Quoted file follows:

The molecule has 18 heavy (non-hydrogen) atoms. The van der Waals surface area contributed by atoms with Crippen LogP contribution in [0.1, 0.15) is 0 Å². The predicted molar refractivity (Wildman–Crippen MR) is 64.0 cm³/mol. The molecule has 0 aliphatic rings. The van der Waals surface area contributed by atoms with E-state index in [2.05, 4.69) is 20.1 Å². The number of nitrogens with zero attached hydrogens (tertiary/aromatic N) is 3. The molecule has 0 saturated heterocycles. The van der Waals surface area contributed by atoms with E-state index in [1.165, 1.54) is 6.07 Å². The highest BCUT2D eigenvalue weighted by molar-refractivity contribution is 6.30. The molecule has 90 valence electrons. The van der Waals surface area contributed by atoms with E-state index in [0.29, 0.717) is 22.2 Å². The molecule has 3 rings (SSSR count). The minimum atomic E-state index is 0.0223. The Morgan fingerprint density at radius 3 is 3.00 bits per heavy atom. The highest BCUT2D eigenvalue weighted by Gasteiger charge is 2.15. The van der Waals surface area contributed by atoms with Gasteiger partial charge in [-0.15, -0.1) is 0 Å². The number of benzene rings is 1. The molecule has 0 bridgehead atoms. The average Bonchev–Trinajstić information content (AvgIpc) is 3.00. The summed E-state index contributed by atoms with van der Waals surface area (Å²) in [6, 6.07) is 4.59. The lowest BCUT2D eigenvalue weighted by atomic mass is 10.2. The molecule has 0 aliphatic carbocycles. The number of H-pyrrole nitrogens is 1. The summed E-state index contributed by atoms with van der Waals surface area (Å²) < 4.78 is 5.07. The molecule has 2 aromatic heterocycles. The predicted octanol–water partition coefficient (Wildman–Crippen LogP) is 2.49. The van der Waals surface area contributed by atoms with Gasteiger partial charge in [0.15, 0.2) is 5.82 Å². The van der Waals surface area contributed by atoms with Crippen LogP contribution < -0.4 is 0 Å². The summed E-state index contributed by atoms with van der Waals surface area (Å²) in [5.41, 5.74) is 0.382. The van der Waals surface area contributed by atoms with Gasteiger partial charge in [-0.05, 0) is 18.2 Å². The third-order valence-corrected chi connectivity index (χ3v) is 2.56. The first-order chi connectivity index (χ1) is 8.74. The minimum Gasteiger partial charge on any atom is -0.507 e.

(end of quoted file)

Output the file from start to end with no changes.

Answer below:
The molecule has 18 heavy (non-hydrogen) atoms. The van der Waals surface area contributed by atoms with Crippen LogP contribution in [0.1, 0.15) is 0 Å². The predicted molar refractivity (Wildman–Crippen MR) is 64.0 cm³/mol. The molecule has 0 aliphatic rings. The van der Waals surface area contributed by atoms with E-state index in [2.05, 4.69) is 20.1 Å². The number of nitrogens with zero attached hydrogens (tertiary/aromatic N) is 3. The molecule has 0 saturated heterocycles. The van der Waals surface area contributed by atoms with E-state index in [1.165, 1.54) is 6.07 Å². The highest BCUT2D eigenvalue weighted by molar-refractivity contribution is 6.30. The molecule has 90 valence electrons. The van der Waals surface area contributed by atoms with E-state index in [0.29, 0.717) is 22.2 Å². The molecule has 3 rings (SSSR count). The minimum atomic E-state index is 0.0223. The Morgan fingerprint density at radius 3 is 3.00 bits per heavy atom. The highest BCUT2D eigenvalue weighted by Gasteiger charge is 2.15. The van der Waals surface area contributed by atoms with Gasteiger partial charge in [-0.15, -0.1) is 0 Å². The number of benzene rings is 1. The molecule has 0 bridgehead atoms. The average Bonchev–Trinajstić information content (AvgIpc) is 3.00. The summed E-state index contributed by atoms with van der Waals surface area (Å²) in [6, 6.07) is 4.59. The lowest BCUT2D eigenvalue weighted by atomic mass is 10.2. The molecule has 0 aliphatic carbocycles. The number of H-pyrrole nitrogens is 1. The summed E-state index contributed by atoms with van der Waals surface area (Å²) < 4.78 is 5.07. The molecule has 2 aromatic heterocycles. The predicted octanol–water partition coefficient (Wildman–Crippen LogP) is 2.49. The van der Waals surface area contributed by atoms with Gasteiger partial charge in [0.15, 0.2) is 5.82 Å². The van der Waals surface area contributed by atoms with Crippen LogP contribution < -0.4 is 0 Å². The summed E-state index contributed by atoms with van der Waals surface area (Å²) in [5.41, 5.74) is 0.382. The van der Waals surface area contributed by atoms with Gasteiger partial charge in [-0.05, 0) is 18.2 Å². The third-order valence-corrected chi connectivity index (χ3v) is 2.56. The first-order chi connectivity index (χ1) is 8.74. The minimum Gasteiger partial charge on any atom is -0.507 e.